Referral to emergency

If any of the following are present or suspected, please refer the patient to the emergency department (via ambulance if necessary) or seek emergent medical advice if in a remote region.

  • suspected bowel obstruction – vomiting, significant distention, lack of passage of flatus, obstipation
  • acute surgical pathology e.g. evidence of peritonism, systemic toxicity
  • acute severe ulcerative colitis ≥ 6 bloody bowel stools per 24 hours (Truelove and Witts criteria) as well as any of the following:
    • temperature > 37.8°C
    • pulse rate > 90 bpm
    • haemoglobin (Hb) < 105 g/l
    • C-reactive protein (CRP) > 30mg/L at presentation or erythrocyte sedimentation rate (ESR) > 30 mm

For clinical advice, please telephone the relevant metropolitan Local Health Network switchboard and ask to speak to the relevant specialty service.

Central Adelaide Local Health Network

Northern Adelaide Local Health Network

Southern Adelaide Local Health Network

Category 1 — appointment clinically indicated within 30 days

  • abdominal pain with the following red flags:
    • weight loss ≥ 10% in previous 3 to 6 months
    • past history of intra-abdominal malignancy within the last 5 years
    • iron deficiency or other abnormal blood tests (haemoglobin (Hb), C-reactive protein (CRP))
    • abdominal mass on examination
    • abnormal imaging
    • nocturnal symptoms disturbing sleep
  • positive immunological faecal occult blood testing (iFOBT )/faecal immunochemical test (FIT)/faecal human haemoglobin (FHH) - refer to 'Colorectal Cancer Screening - Adult CPC'

Category 2 — appointment clinically indicated within 90 days

  • relevant family history of cancer

Category 3 — appointment clinically indicated within 365 days

  • nil

For information on referral forms and how to import them, please view general referral information.

Essential referral information

Completion required before first appointment to ensure patients are ready for care. Please indicate in the referral if the patient is unable to access mandatory tests or investigations as they incur a cost or are unavailable locally.

  • identifies as Aboriginal and/or Torres Strait Islander
  • relevant social history, including identifying if you feel your patient is from a vulnerable population and/or requires a third party to receive correspondence on their behalf
  • interpreter requirements


  • detailed description of the abdominal pain including site, radiation, severity, character, pattern, precipitating or relieving factors, duration of symptoms, associated symptoms, functional impact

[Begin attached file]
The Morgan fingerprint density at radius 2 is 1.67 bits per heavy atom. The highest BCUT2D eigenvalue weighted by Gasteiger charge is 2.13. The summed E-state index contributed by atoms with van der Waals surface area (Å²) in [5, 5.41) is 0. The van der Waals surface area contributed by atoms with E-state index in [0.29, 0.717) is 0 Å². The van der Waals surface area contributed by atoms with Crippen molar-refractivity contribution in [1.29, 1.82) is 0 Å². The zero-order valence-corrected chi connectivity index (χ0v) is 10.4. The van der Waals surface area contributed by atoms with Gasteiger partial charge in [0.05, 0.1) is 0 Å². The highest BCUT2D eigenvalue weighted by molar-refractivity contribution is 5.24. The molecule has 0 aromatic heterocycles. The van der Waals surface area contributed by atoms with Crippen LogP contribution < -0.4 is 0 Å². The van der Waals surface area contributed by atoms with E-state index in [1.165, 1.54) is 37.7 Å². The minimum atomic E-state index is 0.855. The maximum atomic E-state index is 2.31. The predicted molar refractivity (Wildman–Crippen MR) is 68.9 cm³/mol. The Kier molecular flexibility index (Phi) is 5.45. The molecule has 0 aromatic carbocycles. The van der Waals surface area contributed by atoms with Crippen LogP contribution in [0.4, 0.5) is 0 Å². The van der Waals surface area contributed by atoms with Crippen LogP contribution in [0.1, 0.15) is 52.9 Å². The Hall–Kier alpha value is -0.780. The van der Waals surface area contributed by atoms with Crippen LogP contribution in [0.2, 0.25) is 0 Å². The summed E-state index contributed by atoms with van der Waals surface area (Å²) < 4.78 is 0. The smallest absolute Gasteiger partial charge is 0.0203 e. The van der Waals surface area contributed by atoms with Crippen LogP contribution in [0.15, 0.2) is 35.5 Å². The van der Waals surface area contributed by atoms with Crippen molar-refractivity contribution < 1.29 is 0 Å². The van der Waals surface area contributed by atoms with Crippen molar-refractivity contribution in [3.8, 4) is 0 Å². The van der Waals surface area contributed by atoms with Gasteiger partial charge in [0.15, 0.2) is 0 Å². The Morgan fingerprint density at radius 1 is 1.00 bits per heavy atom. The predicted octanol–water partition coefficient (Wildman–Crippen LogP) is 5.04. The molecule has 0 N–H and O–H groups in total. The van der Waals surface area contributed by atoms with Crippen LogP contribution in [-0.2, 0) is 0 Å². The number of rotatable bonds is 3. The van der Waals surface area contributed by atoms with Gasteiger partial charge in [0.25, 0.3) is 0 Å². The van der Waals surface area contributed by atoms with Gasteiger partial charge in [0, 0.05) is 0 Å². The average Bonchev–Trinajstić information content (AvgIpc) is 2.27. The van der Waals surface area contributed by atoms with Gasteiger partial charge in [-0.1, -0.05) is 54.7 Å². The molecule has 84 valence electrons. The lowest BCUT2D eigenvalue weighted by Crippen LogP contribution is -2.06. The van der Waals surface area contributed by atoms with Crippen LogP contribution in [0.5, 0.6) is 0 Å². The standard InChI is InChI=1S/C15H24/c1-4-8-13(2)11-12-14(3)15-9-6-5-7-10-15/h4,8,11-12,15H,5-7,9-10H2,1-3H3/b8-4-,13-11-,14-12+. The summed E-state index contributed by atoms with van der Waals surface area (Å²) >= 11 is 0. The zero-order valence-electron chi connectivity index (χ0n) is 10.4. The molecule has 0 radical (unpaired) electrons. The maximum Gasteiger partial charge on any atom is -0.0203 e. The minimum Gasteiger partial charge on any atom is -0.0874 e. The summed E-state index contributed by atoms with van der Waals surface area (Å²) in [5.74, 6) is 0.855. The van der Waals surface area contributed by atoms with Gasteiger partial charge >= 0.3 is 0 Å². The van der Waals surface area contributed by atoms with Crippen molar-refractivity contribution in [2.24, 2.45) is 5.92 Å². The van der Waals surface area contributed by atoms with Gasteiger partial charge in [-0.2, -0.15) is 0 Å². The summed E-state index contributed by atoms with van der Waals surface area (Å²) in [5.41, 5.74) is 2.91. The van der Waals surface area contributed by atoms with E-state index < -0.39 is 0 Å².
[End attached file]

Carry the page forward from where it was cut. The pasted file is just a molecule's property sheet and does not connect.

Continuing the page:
• presence or absence of red flags:
  • progressive symptoms
  • fever
  • weight loss
  • change in bowel habits
  • bloody stools
  • abdominal mass
  • anaemia
  • past relevant medical history, including past gastrointestinal (GI) cancer, abdominal surgery
  • current medication especially nonsteroidal anti-inflammatory drugs, opioids, anti-depressants, selective serotonin reuptake inhibitors (SSRIs), anticoagulants, antiplatelets
  • family history of GI disease in first degree relative – irritable bowel syndrome (IBS), cancer, polyp, inflammatory bowel disease (IBD)
  • mental health and/or chronic pain issues
  • drug and alcohol consumption


  • examination findings – body mass index (BMI), abdominal and digital rectal examination (DRE)


  • complete blood examination (CBE)
  • urea, electrolytes, and creatinine (UEC)
  • liver function tests (LFT)
  • C-reactive protein (CRP), if IBD suspected
  • iron studies
  • faecal calprotectin if diarrhoea > 6 weeks

Additional information to assist triage categorisation

Previous investigations and reports of presenting abdominal pain, e.g. endoscopy, radiological reports.

Clinical management advice

Most abdominal pain is functional in nature or related to bloating, and constipation. This resolves with attention to diet, exercise and stress and often does not require specialist medical input.

It is always worth considering the possibility of pregnancy as a cause for symptoms.

Most cases where specialist review is indicated will be clearly identified by the presence of other red flags.

Abdominal pain alone is a low yield indication for colonoscopy, so unless there is a positive immunological faecal occult blood testing (iFOBT)/faecal immunochemical test (FIT)/faecal human haemoglobin (FHH), referrals for this indication are not likely to be accepted.

Category 3 referrals are accepted at the discretion of the triaging clinician. If you are concerned that your patient requires specialist review, but the referral is declined, you are encouraged to contact the triaging clinician to discuss your concerns.

If a patient has been fully investigated within last 2 years and symptoms remain unchanged, clinician discretion is needed to appropriately refer and triage. In general, there is little value in repeat specialist assessment and/or endoscopic procedures in this scenario.

Refer to relevant CPC for:

Clinical resources

Consumer resources